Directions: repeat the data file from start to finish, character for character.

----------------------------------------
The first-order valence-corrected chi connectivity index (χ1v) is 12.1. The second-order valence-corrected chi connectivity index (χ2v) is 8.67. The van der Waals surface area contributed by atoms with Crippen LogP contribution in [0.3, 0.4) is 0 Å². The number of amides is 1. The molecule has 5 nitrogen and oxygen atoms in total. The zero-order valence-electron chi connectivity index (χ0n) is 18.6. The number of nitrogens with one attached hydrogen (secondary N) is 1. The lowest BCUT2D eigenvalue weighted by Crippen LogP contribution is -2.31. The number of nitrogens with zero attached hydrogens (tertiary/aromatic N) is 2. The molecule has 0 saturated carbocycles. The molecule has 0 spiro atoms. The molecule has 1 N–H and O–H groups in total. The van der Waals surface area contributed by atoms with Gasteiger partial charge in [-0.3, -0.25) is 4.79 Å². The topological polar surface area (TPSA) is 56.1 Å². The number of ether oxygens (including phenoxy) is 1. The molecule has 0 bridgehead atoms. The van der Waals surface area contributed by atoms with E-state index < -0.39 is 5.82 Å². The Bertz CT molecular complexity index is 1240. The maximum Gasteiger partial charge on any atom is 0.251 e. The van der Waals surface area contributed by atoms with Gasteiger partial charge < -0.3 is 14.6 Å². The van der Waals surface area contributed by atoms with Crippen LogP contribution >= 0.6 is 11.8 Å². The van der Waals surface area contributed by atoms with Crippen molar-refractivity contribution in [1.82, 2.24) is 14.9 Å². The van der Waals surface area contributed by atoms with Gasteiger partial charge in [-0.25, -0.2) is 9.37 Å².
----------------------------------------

The first-order valence-corrected chi connectivity index (χ1v) is 12.1. The second-order valence-corrected chi connectivity index (χ2v) is 8.67. The van der Waals surface area contributed by atoms with Crippen LogP contribution in [0.3, 0.4) is 0 Å². The number of amides is 1. The molecule has 5 nitrogen and oxygen atoms in total. The zero-order valence-electron chi connectivity index (χ0n) is 18.6. The number of nitrogens with one attached hydrogen (secondary N) is 1. The lowest BCUT2D eigenvalue weighted by Crippen LogP contribution is -2.31. The number of nitrogens with zero attached hydrogens (tertiary/aromatic N) is 2. The molecule has 0 saturated carbocycles. The molecule has 0 spiro atoms. The molecule has 1 N–H and O–H groups in total. The van der Waals surface area contributed by atoms with Gasteiger partial charge in [-0.3, -0.25) is 4.79 Å². The topological polar surface area (TPSA) is 56.1 Å². The number of ether oxygens (including phenoxy) is 1. The molecule has 0 bridgehead atoms. The van der Waals surface area contributed by atoms with E-state index < -0.39 is 5.82 Å². The Bertz CT molecular complexity index is 1240. The maximum Gasteiger partial charge on any atom is 0.251 e. The van der Waals surface area contributed by atoms with Gasteiger partial charge < -0.3 is 14.6 Å². The van der Waals surface area contributed by atoms with Crippen LogP contribution >= 0.6 is 11.8 Å². The van der Waals surface area contributed by atoms with Crippen molar-refractivity contribution in [1.82, 2.24) is 14.9 Å². The van der Waals surface area contributed by atoms with Gasteiger partial charge in [-0.25, -0.2) is 9.37 Å².